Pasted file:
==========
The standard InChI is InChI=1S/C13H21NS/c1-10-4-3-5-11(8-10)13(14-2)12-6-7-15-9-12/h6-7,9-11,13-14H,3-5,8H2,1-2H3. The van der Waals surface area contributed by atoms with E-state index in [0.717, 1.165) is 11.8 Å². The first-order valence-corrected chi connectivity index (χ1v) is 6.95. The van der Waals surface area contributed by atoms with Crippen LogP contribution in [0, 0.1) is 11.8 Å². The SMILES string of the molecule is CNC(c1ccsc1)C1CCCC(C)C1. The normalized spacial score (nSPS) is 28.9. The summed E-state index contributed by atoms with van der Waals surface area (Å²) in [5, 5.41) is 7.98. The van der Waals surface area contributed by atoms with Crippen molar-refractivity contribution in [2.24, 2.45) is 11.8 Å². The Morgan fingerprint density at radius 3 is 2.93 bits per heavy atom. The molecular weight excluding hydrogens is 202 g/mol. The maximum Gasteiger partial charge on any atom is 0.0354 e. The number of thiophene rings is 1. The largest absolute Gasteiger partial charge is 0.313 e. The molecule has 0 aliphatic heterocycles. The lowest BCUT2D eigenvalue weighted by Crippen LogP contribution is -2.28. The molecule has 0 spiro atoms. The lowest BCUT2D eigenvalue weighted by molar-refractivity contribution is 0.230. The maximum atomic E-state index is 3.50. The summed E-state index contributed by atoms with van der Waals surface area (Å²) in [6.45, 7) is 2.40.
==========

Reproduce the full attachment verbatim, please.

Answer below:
The standard InChI is InChI=1S/C13H21NS/c1-10-4-3-5-11(8-10)13(14-2)12-6-7-15-9-12/h6-7,9-11,13-14H,3-5,8H2,1-2H3. The van der Waals surface area contributed by atoms with E-state index in [0.717, 1.165) is 11.8 Å². The first-order valence-corrected chi connectivity index (χ1v) is 6.95. The van der Waals surface area contributed by atoms with Crippen LogP contribution in [0, 0.1) is 11.8 Å². The SMILES string of the molecule is CNC(c1ccsc1)C1CCCC(C)C1. The normalized spacial score (nSPS) is 28.9. The summed E-state index contributed by atoms with van der Waals surface area (Å²) in [5, 5.41) is 7.98. The van der Waals surface area contributed by atoms with Crippen molar-refractivity contribution in [2.24, 2.45) is 11.8 Å². The Morgan fingerprint density at radius 3 is 2.93 bits per heavy atom. The molecular weight excluding hydrogens is 202 g/mol. The maximum Gasteiger partial charge on any atom is 0.0354 e. The number of thiophene rings is 1. The largest absolute Gasteiger partial charge is 0.313 e. The molecule has 0 aliphatic heterocycles. The lowest BCUT2D eigenvalue weighted by Crippen LogP contribution is -2.28. The molecule has 0 spiro atoms. The lowest BCUT2D eigenvalue weighted by molar-refractivity contribution is 0.230. The maximum atomic E-state index is 3.50. The summed E-state index contributed by atoms with van der Waals surface area (Å²) in [6.45, 7) is 2.40.